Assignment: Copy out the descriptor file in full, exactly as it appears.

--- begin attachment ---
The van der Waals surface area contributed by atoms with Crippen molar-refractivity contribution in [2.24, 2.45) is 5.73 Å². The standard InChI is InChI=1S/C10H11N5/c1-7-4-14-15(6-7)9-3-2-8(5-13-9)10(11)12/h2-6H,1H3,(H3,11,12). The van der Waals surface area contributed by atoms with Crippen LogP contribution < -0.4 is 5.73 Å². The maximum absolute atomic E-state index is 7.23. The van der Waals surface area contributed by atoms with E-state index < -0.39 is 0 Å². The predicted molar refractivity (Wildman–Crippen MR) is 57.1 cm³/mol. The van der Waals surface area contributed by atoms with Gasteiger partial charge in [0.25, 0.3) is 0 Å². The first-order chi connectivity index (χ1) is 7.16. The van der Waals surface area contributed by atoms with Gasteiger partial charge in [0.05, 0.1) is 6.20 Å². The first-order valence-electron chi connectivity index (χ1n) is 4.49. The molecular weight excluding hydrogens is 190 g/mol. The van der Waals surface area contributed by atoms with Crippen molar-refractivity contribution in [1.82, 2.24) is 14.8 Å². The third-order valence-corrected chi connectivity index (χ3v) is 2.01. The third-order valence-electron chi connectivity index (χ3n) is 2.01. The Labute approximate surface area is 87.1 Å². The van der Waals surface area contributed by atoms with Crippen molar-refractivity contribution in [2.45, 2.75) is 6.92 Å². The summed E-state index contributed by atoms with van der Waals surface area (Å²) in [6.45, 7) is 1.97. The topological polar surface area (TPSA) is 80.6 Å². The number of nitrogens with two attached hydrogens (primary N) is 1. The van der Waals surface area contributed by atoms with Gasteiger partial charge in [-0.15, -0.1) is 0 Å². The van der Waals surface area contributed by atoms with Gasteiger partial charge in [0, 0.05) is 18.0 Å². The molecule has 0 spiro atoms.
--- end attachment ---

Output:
The van der Waals surface area contributed by atoms with Crippen molar-refractivity contribution in [2.24, 2.45) is 5.73 Å². The standard InChI is InChI=1S/C10H11N5/c1-7-4-14-15(6-7)9-3-2-8(5-13-9)10(11)12/h2-6H,1H3,(H3,11,12). The van der Waals surface area contributed by atoms with Crippen LogP contribution < -0.4 is 5.73 Å². The maximum absolute atomic E-state index is 7.23. The van der Waals surface area contributed by atoms with E-state index < -0.39 is 0 Å². The predicted molar refractivity (Wildman–Crippen MR) is 57.1 cm³/mol. The van der Waals surface area contributed by atoms with Gasteiger partial charge in [0.25, 0.3) is 0 Å². The first-order chi connectivity index (χ1) is 7.16. The van der Waals surface area contributed by atoms with Gasteiger partial charge in [0.05, 0.1) is 6.20 Å². The first-order valence-electron chi connectivity index (χ1n) is 4.49. The molecular weight excluding hydrogens is 190 g/mol. The van der Waals surface area contributed by atoms with Crippen molar-refractivity contribution in [1.82, 2.24) is 14.8 Å². The third-order valence-corrected chi connectivity index (χ3v) is 2.01. The third-order valence-electron chi connectivity index (χ3n) is 2.01. The Labute approximate surface area is 87.1 Å². The van der Waals surface area contributed by atoms with Crippen molar-refractivity contribution in [2.45, 2.75) is 6.92 Å². The summed E-state index contributed by atoms with van der Waals surface area (Å²) in [6.45, 7) is 1.97. The topological polar surface area (TPSA) is 80.6 Å². The number of nitrogens with two attached hydrogens (primary N) is 1. The van der Waals surface area contributed by atoms with Gasteiger partial charge in [-0.15, -0.1) is 0 Å². The van der Waals surface area contributed by atoms with Gasteiger partial charge in [0, 0.05) is 18.0 Å². The molecule has 0 spiro atoms.